Thanks for the comment! I have not been to your blog in such a long time. With moving, my life just went crazy. But I sat here this morning and did some catching up. So much of what you say mirrors what is in my own heart…

    What to do with things that were Ellie’s has been quite a journey for me. I think that each person who loses a child has to figure out what works for them personally. I have determined to keep the things that remind me most of Ellie, but not to store them up in an attic to take out and cry over once a year. I have sprinkled them throughout the house – some visible, and others in small boxes on bookcases. Some have been absorbed into Ethan’s room. But Ellie had so much stuff, that I gave lots and lots away to her friends. The things that I kept were the few precious and meaningful things. Because Ellie will always be part of our family, but in a new and different way, it felt right to me to incorporate her things in a new way. Now it feels like the perfume of who she was sort of fills the house… there is something special in every room.

    Sorry… didn’t mean to make this so long. I just wanted to encourage you to go with your instincts. You will know what to do and when to do it.

  6. still hanging around….its an ache that is with us forever in this life….we miss them so much, don’t we!!!!

  7. Dear Sumi–

    During my trials with Camden I have thought about you almost everyday. Really. I have prayed for you over and over. I truly hurt for you, and have cried for you but most importantly I have thought about what an awesome example of Christ you are.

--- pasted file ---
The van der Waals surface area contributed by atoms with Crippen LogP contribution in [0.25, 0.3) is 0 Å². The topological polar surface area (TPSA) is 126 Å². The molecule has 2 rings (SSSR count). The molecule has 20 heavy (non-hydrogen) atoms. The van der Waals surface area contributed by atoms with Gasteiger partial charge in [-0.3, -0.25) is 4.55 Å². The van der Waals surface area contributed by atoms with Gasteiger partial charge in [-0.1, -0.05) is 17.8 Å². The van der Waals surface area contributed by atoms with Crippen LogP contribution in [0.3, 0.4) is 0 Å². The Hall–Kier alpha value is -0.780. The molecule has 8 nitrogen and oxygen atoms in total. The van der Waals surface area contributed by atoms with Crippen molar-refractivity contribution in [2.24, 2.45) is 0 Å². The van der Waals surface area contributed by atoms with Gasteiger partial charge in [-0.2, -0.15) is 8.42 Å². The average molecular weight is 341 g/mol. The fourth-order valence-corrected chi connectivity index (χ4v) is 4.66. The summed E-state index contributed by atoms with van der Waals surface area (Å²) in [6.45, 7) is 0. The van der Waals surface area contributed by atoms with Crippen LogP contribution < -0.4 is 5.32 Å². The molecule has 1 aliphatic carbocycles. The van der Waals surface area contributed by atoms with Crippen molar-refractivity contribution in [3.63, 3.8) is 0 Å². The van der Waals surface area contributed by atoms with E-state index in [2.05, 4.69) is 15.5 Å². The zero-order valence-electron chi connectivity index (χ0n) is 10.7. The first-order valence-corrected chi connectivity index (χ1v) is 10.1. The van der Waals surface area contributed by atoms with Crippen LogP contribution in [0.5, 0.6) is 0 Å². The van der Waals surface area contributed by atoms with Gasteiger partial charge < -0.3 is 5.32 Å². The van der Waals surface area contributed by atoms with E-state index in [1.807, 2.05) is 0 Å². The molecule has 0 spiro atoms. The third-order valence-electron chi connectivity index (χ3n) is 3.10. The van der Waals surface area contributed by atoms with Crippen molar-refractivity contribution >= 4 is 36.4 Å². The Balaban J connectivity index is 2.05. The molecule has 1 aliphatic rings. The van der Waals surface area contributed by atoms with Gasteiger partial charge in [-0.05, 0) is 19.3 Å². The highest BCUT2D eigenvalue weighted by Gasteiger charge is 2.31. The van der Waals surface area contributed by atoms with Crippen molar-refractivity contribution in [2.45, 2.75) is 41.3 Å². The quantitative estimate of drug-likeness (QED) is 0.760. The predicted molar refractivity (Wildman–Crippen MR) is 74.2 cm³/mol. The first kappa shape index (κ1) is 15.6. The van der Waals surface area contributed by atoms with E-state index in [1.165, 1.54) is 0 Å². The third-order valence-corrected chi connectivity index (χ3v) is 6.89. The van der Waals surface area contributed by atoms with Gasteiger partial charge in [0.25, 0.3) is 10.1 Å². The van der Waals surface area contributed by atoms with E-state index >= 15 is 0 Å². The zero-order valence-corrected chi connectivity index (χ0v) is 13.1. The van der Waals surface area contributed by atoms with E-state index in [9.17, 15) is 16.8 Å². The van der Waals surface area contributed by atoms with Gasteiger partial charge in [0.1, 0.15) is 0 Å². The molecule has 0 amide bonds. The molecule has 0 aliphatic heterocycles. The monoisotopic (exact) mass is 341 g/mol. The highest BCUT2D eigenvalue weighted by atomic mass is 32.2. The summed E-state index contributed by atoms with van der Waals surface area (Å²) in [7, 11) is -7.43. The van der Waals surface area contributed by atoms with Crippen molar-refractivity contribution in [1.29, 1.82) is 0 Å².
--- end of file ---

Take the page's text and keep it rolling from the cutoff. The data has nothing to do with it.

You are loved….you are an inspiration to me. Thanks for sharing your heart!!

  8. I feel as if I’m a day late and a dollar short here. I’m so sorry for all the pain. I get it, I truly do. Big fat HUGS, Sumi. Big hugs.

  9. Sumi,
    I am so sorry and fully understand the need to move on but still hold close to Jenna’s things. I still have letters I wrote to my kids after the divorce, toys they played with at my house, drawings they made. their favorite outfits. It took a long time and I still have things I can’t bear to let go of. One day, perhaps I will be able to as well. HUGS.

  10. I’ve accepted that whatever I associate with Loren will touch a very raw part of me. Maybe forever. Like when a step-down facility phoned me and asked if I would like to sell Loren’s suctioning machine. (I hated the thing) And I just couldn’t sell it.

  11. HellO My Friend (well I feel like you are even though we have never met)! I just stopped in to check on you. Thank you once again for your candor. Your sharing about the drawers is so moving and heartbreaking. We have several of those in our home with my little ones’ things in them. I will think of you when we put things back in them at the end of the day, and say an extra prayer for you and for my little ones (and thank God for how meaningless those things are to me from this vantage point, as they once were to you). Hugs to you.

    A “friend” praying for you in MD

  12. Just a thought…maybe in time you can take pictures of Jenna’s special things and then make sort of a special children’s book…i.e., A is for Alligator (or whatever you treaure of her’s that starts with A), T is for Teacup, C is for Castle..etc. Then you can treasure the book and one day pass it along to a little grandchild of yours. Maybe you even have a friend who would make this treasure for you….

  13. Thanks for writing this. Papa God knew I needed to hear His voice tonight, and you helped me hear it in the midst of the silent wilderness I’m in right now. Thank you.

  14. I had to stop by today. Not long ago, I was catching up on your blog, and my 7 year old daughter wanted to know who the “cutie” at the top was. I told her a bit about Jenna and about the blog.

    Last night, we were driving with my mom in the car, and randomly my daughter said, “Grand (my mom’s grandmother name), I know a girl named Jenna. She doesn’t know me though. Maybe she does, because I think she watches me from Heaven.” My mom just gave me a look, and I told her that I would tell her about Jenna later.

    Granted I never had the opportunity to know Jenna, but I keep doing my best to keep her memory alive from what I do know. Thank you for sharing her life and your life with all of us.